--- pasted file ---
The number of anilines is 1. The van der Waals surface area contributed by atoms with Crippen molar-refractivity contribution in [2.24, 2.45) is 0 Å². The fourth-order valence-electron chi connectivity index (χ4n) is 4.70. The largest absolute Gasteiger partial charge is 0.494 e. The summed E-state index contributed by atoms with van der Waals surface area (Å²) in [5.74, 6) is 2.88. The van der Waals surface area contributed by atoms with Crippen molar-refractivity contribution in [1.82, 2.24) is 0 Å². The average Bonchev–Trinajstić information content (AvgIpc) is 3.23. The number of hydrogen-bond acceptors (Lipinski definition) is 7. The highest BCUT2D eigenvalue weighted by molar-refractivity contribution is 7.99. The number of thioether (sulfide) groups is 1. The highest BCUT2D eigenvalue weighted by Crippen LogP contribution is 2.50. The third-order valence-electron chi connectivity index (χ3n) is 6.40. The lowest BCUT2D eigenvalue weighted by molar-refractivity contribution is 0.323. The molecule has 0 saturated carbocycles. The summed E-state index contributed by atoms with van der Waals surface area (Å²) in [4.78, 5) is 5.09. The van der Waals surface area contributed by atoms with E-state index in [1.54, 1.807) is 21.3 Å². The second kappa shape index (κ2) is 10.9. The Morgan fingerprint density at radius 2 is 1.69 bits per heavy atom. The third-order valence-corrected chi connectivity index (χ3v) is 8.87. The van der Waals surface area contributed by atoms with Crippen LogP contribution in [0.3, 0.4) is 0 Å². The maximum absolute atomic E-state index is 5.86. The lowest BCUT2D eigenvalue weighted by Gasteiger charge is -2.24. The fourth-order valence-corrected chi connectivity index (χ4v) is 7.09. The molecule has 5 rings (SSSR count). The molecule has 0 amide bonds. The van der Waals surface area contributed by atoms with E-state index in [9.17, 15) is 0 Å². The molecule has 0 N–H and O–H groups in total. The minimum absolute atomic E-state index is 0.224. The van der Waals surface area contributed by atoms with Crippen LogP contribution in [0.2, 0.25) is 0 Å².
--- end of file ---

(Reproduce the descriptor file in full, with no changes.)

The number of anilines is 1. The van der Waals surface area contributed by atoms with Crippen molar-refractivity contribution in [2.24, 2.45) is 0 Å². The fourth-order valence-electron chi connectivity index (χ4n) is 4.70. The largest absolute Gasteiger partial charge is 0.494 e. The summed E-state index contributed by atoms with van der Waals surface area (Å²) in [5.74, 6) is 2.88. The van der Waals surface area contributed by atoms with Crippen molar-refractivity contribution in [1.82, 2.24) is 0 Å². The average Bonchev–Trinajstić information content (AvgIpc) is 3.23. The number of hydrogen-bond acceptors (Lipinski definition) is 7. The highest BCUT2D eigenvalue weighted by molar-refractivity contribution is 7.99. The number of thioether (sulfide) groups is 1. The highest BCUT2D eigenvalue weighted by Crippen LogP contribution is 2.50. The third-order valence-electron chi connectivity index (χ3n) is 6.40. The lowest BCUT2D eigenvalue weighted by molar-refractivity contribution is 0.323. The molecule has 0 saturated carbocycles. The summed E-state index contributed by atoms with van der Waals surface area (Å²) in [4.78, 5) is 5.09. The van der Waals surface area contributed by atoms with E-state index in [1.54, 1.807) is 21.3 Å². The second kappa shape index (κ2) is 10.9. The Morgan fingerprint density at radius 2 is 1.69 bits per heavy atom. The third-order valence-corrected chi connectivity index (χ3v) is 8.87. The van der Waals surface area contributed by atoms with Crippen LogP contribution in [0.3, 0.4) is 0 Å². The maximum absolute atomic E-state index is 5.86. The lowest BCUT2D eigenvalue weighted by Gasteiger charge is -2.24. The fourth-order valence-corrected chi connectivity index (χ4v) is 7.09. The molecule has 5 rings (SSSR count). The molecule has 0 amide bonds. The van der Waals surface area contributed by atoms with E-state index in [9.17, 15) is 0 Å². The molecule has 0 N–H and O–H groups in total. The minimum absolute atomic E-state index is 0.224. The van der Waals surface area contributed by atoms with Crippen LogP contribution in [0.2, 0.25) is 0 Å².